Merck cholesterol drug nets CE Mark, despite FDA rejection

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Merck's Tredaptive (nicotinic acid/laropiprant) 1 g/20 mg modified-release tablets, a new lipid-modifying therapy for patients with dyslipidemia and primary hypercholesterolemia, has been approved for marketing in the European Union, Iceland and Norway.

Tredaptive, which is known as Cordaptive in the U.S., combines nicotinic acid (niacin) and laropiprant, a flushing pathway inhibitor. In clinical studies involving more than 4,700 patients, Tredaptive reduced LDL-cholesterol levels, raised HDL-cholesterol levels and decreased triglycerides, the Whitehouse Station, N.J.-based company said.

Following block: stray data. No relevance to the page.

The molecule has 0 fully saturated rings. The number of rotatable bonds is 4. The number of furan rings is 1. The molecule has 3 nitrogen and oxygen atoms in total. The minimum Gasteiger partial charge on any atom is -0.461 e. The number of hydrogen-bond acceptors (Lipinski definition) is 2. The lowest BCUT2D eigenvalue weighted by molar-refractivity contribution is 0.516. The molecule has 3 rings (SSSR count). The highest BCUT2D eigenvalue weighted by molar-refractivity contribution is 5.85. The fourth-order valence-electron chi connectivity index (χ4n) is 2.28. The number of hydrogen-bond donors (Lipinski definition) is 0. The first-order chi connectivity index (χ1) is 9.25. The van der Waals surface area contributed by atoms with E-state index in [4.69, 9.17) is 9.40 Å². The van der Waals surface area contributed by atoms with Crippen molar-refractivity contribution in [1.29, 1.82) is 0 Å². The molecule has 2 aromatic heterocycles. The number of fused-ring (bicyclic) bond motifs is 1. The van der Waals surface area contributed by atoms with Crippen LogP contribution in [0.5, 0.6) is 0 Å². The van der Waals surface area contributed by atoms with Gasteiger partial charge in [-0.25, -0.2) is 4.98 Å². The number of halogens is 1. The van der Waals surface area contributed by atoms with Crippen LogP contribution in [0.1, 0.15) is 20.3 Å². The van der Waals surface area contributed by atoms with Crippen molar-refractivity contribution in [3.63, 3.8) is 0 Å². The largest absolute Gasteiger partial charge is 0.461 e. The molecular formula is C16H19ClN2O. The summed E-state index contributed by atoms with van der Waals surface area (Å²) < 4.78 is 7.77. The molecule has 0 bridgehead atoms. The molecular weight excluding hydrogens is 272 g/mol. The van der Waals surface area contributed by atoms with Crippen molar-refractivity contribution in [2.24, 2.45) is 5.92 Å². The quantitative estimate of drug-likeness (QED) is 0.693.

Merck said that the drug should be used in patients in combination with statins, when the cholesterol lowering effects of statin monotherapy is inadequate. Tredaptive can be used as monotherapy only in patients in whom statins are considered inappropriate or not tolerated.

The FDA rejected the drug for approval in April, stating that more safety and efficacy data were required.